Sunday, October 31, 2010

Using LinkedIn to Promote Yourself and Your Business

This is the title of a round table discussion I am leading for SDMPI on 11/19. The problem with social media sessions is that everyone is at different levels so it is hard to present information that is helpful for everyone. So, I am thinking about the basic steps to "using LinkedIn to promote yourself and your business."

1. Complete your profile. Your profile is your online resume which contains valuable information for either recruiters or potential clients. People do business with people they like! Make sure your expertise shines on their screens.

2. Build your network. The more people you are connected to, the larger your audience becomes. How I do it: every time I go to a networking event, I send connection invitations to everyone who gave me a business card. Note: many of you are afraid to connect to your competitors, but you never know when they might refer business to you that they can't acommodate.

3. Engage your network. Update your status with a current project or useful information, "like", comment, share updates from your connections. Join groups and interact with people in your industry that you have never met in person. Don't advertise your business, simply answer questions when you have insight. You can also do this on LinkedIn Answers.

Those are the three basic activities to promote yourself and your business on LinkedIn. See my previous post about the Service Provider Directory and future posts about other features and applications.
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Top 7 Social Media Services for Small Business [MASHABLE AWARDS]

Top 7 Social Media Services for Small Business [MASHABLE AWARDS]

Wednesday, October 27, 2010

LinkedIn Tip of the Week

Are you using the Service Providers Directory? You can access it from the "More" tab on your LinkedIn toolbar, then click on Companies. The Service Providers Directory is near the top right hand corner of the Companies page.

This section is a great resource if you are looking for someone like a lawyer, marketing guru, or consultant. This means that you want to be listed here if you are such a person. This happens through recommendations. If someone recommends you and lists you as a service provider, you will show up when your connections search for someone that does what you do!

Notice the tabs near the top of the page: you, 1st, 2nd, world. Use these to narrow down your search criteria. People you have recommended, people your 1st connections have recommended, etc. You can also make a recommendation and request a recommendation from this page. Remember, it is good form to make a recommendation for someone who will be able to return the favor.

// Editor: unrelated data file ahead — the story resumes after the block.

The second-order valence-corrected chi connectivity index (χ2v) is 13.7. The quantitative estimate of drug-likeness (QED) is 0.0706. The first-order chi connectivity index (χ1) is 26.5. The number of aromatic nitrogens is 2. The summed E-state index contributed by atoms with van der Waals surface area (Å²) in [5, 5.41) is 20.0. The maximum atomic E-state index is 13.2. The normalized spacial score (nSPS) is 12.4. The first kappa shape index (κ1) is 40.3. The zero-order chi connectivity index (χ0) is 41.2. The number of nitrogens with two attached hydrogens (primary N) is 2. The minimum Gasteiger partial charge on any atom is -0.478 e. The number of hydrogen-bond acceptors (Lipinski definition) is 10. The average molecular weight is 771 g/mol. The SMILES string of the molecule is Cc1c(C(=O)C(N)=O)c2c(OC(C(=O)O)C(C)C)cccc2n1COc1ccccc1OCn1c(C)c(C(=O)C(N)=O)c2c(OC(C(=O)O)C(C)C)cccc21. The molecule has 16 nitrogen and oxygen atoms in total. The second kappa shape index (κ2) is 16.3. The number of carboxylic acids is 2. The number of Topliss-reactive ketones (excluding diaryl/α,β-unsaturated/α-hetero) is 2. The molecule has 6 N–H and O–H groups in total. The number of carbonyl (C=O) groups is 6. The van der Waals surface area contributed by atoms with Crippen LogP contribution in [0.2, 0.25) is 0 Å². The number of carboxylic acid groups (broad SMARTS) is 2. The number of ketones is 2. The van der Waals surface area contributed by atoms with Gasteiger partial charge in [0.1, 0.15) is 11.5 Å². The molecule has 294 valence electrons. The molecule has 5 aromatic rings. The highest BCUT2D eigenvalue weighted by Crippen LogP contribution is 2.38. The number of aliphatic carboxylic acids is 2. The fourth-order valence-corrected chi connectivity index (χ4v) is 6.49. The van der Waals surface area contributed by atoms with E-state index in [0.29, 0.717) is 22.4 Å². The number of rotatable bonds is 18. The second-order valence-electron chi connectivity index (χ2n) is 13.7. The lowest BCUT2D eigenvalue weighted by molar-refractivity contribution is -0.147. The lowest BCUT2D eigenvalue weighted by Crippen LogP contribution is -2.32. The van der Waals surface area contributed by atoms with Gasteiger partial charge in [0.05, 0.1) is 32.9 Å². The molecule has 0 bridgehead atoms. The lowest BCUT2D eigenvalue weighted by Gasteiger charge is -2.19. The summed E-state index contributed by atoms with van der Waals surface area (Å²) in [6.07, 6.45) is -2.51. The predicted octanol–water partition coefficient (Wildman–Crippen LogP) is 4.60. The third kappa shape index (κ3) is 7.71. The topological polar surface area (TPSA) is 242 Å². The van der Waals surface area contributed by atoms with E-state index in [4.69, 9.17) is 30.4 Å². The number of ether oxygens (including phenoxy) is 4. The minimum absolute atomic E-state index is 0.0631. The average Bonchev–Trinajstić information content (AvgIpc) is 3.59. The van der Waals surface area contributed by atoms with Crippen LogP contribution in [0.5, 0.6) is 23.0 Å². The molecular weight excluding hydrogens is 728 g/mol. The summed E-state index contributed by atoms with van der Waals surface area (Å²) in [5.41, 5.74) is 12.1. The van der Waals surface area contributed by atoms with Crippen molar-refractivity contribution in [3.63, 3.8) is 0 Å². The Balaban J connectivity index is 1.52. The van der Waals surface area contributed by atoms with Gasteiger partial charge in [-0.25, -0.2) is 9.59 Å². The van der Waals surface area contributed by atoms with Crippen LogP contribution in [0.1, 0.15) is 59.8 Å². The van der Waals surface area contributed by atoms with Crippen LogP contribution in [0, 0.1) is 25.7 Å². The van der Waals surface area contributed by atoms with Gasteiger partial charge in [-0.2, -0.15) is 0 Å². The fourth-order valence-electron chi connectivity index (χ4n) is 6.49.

Thursday, October 21, 2010

Social Media Bypassing the Gatekeeper

Here's an article to support my last post.

Social Media Bypassing the Gatekeeper

The Most Important Question is: Why?

Before you jump into the how of Social Media, think about why it might help you.

If you are finding yourself in the market for a new job, or think you might be in a few years, then your why is creating a professional image online. Many recruiters are looking for you online. If you are not there, or have an incomplete profile, that reflects your online competence.

Everyone is in sales. Social media can act as a powerful prospecting tool. Are you missing out on leads because you are not engaging your social network? You should continue, and possibly increase, your face-to-face networking. Following up and engaging people online after a face-to-face encounter is a great way to build those relationships.

You may have a large and impressive stack of business cards and personal connections. Social media applications make it quick and easy to connect your friends with each other. In this new era of collaboration and transparency, it is accepted and encouraged to show all of your cards. This is a foreign concept for many people, but it will be the way business is done in the future.

Thursday, October 14, 2010

Between Gen X and Y

You will be able to determine my age when I tell you that I am Gen X, barely. I graduated from Nebraska Wesleyan University in 2001 and have been working and networking since then. Most of the men and women in my network are Gen X and Baby Boomers. I know what your world at work looks like and I imagine it is a bit scary to think about change. Well here's something to ponder: future generations will be changing jobs much more frequently than before. Are you equipped to stay in touch with the men and women in your network when they move onto a new professional position?
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